It's a clever machine, and while it's not lab equipment-precise, it's more than adequate for the day's job: Figuring out if Sprindex's claims are true. Can their little device, which consists of just two simple pieces, really offer an effective, tool-free coil spring-rate adjustment?

It sure can.


Sprindex
At the 380 lb/in setting, the Sprindex required 374 lb of force to compress it a single inch.


With the Sprindex set to 340 lb/in, and 10 lb/in of preload applied to roughly replicate it being installed on a bike, the spring-rate-O-meter's digital display read 348 lb/in when compressed by a single inch. Rotating the collar up to 350 lb/in saw the display change to 363 lb/in (don't forget about that preload), and each of the indexed 10 lb/in spring-rate settings tested after that corresponded to an 8 to 15 lb/in increase in the force required to keep the spring compressed by an inch.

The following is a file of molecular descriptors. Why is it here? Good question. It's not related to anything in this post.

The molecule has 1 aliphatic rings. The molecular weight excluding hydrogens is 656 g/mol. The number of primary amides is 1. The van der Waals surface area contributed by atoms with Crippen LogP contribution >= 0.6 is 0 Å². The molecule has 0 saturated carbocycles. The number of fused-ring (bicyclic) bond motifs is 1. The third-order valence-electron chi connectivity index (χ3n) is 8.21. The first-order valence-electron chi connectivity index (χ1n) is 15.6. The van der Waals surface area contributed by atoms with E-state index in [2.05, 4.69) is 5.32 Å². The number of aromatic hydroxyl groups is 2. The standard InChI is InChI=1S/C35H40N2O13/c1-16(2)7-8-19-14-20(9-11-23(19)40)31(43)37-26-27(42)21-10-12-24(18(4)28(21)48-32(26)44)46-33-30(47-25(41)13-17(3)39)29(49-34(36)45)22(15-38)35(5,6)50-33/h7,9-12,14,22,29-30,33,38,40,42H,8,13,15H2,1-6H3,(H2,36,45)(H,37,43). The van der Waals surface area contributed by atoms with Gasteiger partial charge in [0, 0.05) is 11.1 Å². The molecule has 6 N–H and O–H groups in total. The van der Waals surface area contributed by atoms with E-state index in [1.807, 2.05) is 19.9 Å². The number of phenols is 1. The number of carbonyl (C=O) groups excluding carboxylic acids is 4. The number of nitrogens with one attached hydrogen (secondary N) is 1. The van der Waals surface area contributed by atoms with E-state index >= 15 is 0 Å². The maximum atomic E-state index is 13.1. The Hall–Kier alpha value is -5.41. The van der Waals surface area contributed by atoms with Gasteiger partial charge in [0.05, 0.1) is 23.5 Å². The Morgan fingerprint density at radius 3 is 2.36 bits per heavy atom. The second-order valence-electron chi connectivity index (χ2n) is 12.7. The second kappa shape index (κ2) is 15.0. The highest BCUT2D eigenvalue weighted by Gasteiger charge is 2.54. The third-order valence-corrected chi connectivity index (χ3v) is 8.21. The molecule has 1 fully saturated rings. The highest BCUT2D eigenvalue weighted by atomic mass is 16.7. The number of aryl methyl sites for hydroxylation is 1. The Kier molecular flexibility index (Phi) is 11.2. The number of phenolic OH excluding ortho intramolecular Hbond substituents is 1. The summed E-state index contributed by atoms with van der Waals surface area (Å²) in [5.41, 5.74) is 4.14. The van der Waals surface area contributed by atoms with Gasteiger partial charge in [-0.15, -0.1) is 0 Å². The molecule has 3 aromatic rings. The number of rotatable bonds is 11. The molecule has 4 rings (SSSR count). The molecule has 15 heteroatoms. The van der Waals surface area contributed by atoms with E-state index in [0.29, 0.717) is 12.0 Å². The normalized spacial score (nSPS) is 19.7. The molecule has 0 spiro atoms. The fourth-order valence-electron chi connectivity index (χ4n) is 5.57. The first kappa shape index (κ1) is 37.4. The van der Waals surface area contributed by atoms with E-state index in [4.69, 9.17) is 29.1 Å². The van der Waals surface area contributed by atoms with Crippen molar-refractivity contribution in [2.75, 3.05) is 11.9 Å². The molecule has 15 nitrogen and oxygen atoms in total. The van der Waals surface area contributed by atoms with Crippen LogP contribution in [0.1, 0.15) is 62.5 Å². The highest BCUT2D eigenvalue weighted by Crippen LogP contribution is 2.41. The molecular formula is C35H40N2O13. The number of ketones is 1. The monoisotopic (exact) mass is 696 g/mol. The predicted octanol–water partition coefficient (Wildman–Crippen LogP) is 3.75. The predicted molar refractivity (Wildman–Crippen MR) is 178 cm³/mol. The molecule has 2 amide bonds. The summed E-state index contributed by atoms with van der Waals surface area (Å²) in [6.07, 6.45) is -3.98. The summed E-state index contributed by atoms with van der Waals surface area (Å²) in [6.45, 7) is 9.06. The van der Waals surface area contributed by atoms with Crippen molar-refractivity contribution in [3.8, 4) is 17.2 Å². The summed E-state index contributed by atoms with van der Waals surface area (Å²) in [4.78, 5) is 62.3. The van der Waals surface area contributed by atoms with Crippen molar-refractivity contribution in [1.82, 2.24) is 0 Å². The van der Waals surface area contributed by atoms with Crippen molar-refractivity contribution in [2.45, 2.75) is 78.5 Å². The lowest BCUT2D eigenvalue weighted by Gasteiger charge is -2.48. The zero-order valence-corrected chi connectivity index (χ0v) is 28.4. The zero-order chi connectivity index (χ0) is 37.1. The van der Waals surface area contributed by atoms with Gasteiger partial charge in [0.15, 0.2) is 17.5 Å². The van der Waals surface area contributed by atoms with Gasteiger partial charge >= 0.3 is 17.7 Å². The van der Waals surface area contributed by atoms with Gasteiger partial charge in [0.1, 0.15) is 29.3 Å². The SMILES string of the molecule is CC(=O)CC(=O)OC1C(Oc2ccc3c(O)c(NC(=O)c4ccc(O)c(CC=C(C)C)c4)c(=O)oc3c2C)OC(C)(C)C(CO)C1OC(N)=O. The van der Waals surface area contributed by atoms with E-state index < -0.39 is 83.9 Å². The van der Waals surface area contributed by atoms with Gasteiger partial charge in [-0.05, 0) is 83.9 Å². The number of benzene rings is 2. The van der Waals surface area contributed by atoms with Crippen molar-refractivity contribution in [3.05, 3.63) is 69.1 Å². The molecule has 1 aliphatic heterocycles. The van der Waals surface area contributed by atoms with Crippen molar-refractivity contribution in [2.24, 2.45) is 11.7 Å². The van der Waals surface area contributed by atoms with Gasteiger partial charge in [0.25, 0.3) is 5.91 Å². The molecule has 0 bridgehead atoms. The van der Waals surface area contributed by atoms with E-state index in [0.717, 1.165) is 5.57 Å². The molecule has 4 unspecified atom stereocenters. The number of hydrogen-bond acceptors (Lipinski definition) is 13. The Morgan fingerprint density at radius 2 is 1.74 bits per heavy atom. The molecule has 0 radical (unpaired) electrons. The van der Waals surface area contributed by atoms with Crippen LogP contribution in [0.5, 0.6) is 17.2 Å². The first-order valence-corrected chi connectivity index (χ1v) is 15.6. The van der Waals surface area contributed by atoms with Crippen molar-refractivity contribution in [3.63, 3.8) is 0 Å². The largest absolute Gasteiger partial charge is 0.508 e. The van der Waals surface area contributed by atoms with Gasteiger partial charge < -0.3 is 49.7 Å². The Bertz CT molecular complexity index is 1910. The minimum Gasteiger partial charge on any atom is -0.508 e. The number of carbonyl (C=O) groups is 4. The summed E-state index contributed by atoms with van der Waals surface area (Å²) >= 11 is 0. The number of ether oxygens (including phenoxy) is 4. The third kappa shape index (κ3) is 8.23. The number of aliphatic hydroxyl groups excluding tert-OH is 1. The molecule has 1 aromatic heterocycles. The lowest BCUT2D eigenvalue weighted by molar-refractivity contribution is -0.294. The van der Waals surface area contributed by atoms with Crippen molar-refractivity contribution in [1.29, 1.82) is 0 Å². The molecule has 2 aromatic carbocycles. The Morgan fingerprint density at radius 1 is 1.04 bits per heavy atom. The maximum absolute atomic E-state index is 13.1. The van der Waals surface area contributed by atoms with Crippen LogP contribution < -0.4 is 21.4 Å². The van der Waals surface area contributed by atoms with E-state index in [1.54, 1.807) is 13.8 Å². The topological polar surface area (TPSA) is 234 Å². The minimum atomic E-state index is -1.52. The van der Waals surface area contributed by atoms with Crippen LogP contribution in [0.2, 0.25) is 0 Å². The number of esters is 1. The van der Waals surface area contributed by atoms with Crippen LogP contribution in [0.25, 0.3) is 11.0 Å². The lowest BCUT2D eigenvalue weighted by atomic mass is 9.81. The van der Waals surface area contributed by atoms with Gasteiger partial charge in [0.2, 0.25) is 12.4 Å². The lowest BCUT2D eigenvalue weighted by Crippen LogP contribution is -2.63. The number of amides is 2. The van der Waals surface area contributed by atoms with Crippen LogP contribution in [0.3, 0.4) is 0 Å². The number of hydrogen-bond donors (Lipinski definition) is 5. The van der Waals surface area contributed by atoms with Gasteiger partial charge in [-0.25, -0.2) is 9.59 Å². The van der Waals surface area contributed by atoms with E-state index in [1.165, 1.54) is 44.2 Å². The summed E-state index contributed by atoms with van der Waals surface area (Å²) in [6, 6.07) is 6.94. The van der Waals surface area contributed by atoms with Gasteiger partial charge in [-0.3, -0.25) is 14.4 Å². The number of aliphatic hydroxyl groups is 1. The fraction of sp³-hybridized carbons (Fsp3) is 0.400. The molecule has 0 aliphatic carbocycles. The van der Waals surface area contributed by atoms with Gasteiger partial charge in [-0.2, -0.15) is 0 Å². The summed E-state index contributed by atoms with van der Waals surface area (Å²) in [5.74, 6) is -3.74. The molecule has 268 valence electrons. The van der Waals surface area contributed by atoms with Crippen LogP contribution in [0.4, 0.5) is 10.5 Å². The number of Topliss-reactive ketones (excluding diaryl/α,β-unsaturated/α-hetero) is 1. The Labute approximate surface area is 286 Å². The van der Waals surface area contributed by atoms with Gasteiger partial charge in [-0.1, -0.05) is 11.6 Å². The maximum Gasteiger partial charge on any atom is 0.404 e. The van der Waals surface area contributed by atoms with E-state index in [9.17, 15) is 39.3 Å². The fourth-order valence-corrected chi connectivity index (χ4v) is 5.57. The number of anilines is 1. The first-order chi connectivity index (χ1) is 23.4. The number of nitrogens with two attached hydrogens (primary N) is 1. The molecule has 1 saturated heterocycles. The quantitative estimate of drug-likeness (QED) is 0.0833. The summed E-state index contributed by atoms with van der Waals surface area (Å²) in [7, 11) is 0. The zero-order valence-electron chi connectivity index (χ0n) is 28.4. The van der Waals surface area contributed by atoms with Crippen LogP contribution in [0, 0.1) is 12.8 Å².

At the test spring's stiffest 380 lb/in setting, and with the preload backed off to see how accurate the numbers are, the display read 374 lb/in. The spring-rate-O-meter probably isn't quite as accurate as a commercial-grade machine, but those numbers are pretty damn close. It also proved that Sprindex's adjustable, two-piece system does actually work as advertised.


Sprindex
Sprindex
Sprindex uses high-end steel for their coils that require less material for a given spring-rate. That means that in some instances they could be lighter than the stock spring it's replacing.